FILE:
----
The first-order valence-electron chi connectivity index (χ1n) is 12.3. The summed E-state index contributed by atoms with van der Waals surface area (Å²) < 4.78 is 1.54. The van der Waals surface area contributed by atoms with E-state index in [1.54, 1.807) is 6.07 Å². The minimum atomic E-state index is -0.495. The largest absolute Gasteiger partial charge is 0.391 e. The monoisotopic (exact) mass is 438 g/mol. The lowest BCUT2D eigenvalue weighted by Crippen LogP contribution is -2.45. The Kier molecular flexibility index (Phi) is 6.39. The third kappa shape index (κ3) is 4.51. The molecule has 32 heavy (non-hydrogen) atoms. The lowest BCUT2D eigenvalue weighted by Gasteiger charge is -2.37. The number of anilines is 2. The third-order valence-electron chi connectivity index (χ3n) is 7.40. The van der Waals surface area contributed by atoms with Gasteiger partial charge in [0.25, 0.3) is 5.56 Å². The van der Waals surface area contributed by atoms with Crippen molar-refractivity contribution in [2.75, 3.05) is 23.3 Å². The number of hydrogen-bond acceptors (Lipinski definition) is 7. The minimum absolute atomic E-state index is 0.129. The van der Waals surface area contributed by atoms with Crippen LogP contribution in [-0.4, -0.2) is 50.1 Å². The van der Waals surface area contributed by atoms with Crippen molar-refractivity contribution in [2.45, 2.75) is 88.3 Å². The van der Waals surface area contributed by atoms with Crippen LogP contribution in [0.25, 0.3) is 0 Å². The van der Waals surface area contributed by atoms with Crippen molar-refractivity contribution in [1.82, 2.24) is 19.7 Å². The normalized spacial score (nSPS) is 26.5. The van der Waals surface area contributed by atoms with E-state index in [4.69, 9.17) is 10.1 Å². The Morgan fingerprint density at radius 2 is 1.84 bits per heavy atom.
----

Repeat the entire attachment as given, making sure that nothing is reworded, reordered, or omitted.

The first-order valence-electron chi connectivity index (χ1n) is 12.3. The summed E-state index contributed by atoms with van der Waals surface area (Å²) < 4.78 is 1.54. The van der Waals surface area contributed by atoms with E-state index in [1.54, 1.807) is 6.07 Å². The minimum atomic E-state index is -0.495. The largest absolute Gasteiger partial charge is 0.391 e. The monoisotopic (exact) mass is 438 g/mol. The lowest BCUT2D eigenvalue weighted by Crippen LogP contribution is -2.45. The Kier molecular flexibility index (Phi) is 6.39. The third kappa shape index (κ3) is 4.51. The molecule has 32 heavy (non-hydrogen) atoms. The lowest BCUT2D eigenvalue weighted by Gasteiger charge is -2.37. The number of anilines is 2. The third-order valence-electron chi connectivity index (χ3n) is 7.40. The van der Waals surface area contributed by atoms with Gasteiger partial charge in [0.25, 0.3) is 5.56 Å². The van der Waals surface area contributed by atoms with Crippen molar-refractivity contribution in [2.75, 3.05) is 23.3 Å². The number of hydrogen-bond acceptors (Lipinski definition) is 7. The minimum absolute atomic E-state index is 0.129. The van der Waals surface area contributed by atoms with Crippen LogP contribution in [-0.4, -0.2) is 50.1 Å². The van der Waals surface area contributed by atoms with Crippen molar-refractivity contribution in [2.45, 2.75) is 88.3 Å². The van der Waals surface area contributed by atoms with Crippen LogP contribution in [0.25, 0.3) is 0 Å². The van der Waals surface area contributed by atoms with Crippen molar-refractivity contribution in [1.82, 2.24) is 19.7 Å². The normalized spacial score (nSPS) is 26.5. The van der Waals surface area contributed by atoms with E-state index in [4.69, 9.17) is 10.1 Å². The Morgan fingerprint density at radius 2 is 1.84 bits per heavy atom.